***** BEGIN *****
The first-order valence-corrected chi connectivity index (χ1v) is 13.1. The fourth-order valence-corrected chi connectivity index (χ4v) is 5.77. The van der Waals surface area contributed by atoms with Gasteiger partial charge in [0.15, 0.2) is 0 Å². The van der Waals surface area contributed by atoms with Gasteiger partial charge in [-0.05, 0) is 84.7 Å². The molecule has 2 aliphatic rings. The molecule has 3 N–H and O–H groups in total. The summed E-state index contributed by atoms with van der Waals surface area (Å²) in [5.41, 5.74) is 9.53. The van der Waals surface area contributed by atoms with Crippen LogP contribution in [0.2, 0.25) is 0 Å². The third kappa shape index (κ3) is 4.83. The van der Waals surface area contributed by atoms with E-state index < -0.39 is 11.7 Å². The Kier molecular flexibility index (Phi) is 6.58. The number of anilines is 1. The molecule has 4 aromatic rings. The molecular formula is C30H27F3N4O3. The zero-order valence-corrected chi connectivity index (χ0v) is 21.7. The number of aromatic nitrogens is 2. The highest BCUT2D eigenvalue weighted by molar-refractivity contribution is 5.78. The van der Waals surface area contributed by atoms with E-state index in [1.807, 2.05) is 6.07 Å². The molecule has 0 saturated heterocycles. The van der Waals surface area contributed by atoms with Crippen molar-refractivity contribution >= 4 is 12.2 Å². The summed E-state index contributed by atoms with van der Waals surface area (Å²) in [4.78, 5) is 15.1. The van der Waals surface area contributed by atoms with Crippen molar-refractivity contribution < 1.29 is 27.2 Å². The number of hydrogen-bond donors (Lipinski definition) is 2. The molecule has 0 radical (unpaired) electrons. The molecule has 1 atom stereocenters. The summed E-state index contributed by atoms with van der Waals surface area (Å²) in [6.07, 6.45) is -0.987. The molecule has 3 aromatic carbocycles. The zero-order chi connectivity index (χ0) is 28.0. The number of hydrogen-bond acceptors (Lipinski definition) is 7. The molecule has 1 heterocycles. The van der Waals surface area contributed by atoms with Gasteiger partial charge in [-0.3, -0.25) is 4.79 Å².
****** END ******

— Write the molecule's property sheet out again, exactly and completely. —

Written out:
The first-order valence-corrected chi connectivity index (χ1v) is 13.1. The fourth-order valence-corrected chi connectivity index (χ4v) is 5.77. The van der Waals surface area contributed by atoms with Gasteiger partial charge in [0.15, 0.2) is 0 Å². The van der Waals surface area contributed by atoms with Gasteiger partial charge in [-0.05, 0) is 84.7 Å². The molecule has 2 aliphatic rings. The molecule has 3 N–H and O–H groups in total. The summed E-state index contributed by atoms with van der Waals surface area (Å²) in [5.41, 5.74) is 9.53. The van der Waals surface area contributed by atoms with Crippen LogP contribution in [0.2, 0.25) is 0 Å². The third kappa shape index (κ3) is 4.83. The van der Waals surface area contributed by atoms with E-state index < -0.39 is 11.7 Å². The Kier molecular flexibility index (Phi) is 6.58. The number of anilines is 1. The molecule has 4 aromatic rings. The molecular formula is C30H27F3N4O3. The zero-order valence-corrected chi connectivity index (χ0v) is 21.7. The number of aromatic nitrogens is 2. The highest BCUT2D eigenvalue weighted by molar-refractivity contribution is 5.78. The van der Waals surface area contributed by atoms with E-state index in [1.807, 2.05) is 6.07 Å². The molecule has 0 saturated heterocycles. The van der Waals surface area contributed by atoms with Crippen molar-refractivity contribution >= 4 is 12.2 Å². The summed E-state index contributed by atoms with van der Waals surface area (Å²) in [4.78, 5) is 15.1. The van der Waals surface area contributed by atoms with Crippen molar-refractivity contribution < 1.29 is 27.2 Å². The number of hydrogen-bond donors (Lipinski definition) is 2. The molecule has 0 radical (unpaired) electrons. The molecule has 1 atom stereocenters. The summed E-state index contributed by atoms with van der Waals surface area (Å²) in [6.07, 6.45) is -0.987. The molecule has 3 aromatic carbocycles. The zero-order chi connectivity index (χ0) is 28.0. The number of hydrogen-bond acceptors (Lipinski definition) is 7. The molecule has 1 heterocycles. The van der Waals surface area contributed by atoms with Gasteiger partial charge in [-0.3, -0.25) is 4.79 Å².